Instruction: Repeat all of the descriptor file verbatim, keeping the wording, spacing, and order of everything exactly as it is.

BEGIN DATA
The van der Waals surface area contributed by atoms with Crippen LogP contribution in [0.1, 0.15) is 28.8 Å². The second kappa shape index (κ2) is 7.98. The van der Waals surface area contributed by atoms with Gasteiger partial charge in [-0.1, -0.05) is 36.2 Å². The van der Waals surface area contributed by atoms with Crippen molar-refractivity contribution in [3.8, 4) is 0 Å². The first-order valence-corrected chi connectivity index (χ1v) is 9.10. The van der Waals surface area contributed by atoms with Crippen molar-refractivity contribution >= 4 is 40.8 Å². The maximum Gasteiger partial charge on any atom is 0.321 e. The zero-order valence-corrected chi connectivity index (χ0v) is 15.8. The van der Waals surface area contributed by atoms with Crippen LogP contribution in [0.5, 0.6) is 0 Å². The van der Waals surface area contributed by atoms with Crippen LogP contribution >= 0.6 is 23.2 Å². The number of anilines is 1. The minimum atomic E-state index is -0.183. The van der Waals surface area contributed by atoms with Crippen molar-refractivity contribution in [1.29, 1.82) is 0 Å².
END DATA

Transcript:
The van der Waals surface area contributed by atoms with Crippen LogP contribution in [0.1, 0.15) is 28.8 Å². The second kappa shape index (κ2) is 7.98. The van der Waals surface area contributed by atoms with Gasteiger partial charge in [-0.1, -0.05) is 36.2 Å². The van der Waals surface area contributed by atoms with Crippen molar-refractivity contribution in [3.8, 4) is 0 Å². The first-order valence-corrected chi connectivity index (χ1v) is 9.10. The van der Waals surface area contributed by atoms with Crippen molar-refractivity contribution >= 4 is 40.8 Å². The maximum Gasteiger partial charge on any atom is 0.321 e. The zero-order valence-corrected chi connectivity index (χ0v) is 15.8. The van der Waals surface area contributed by atoms with Crippen LogP contribution in [0.5, 0.6) is 0 Å². The van der Waals surface area contributed by atoms with Crippen LogP contribution >= 0.6 is 23.2 Å². The number of anilines is 1. The minimum atomic E-state index is -0.183. The van der Waals surface area contributed by atoms with Crippen molar-refractivity contribution in [1.29, 1.82) is 0 Å².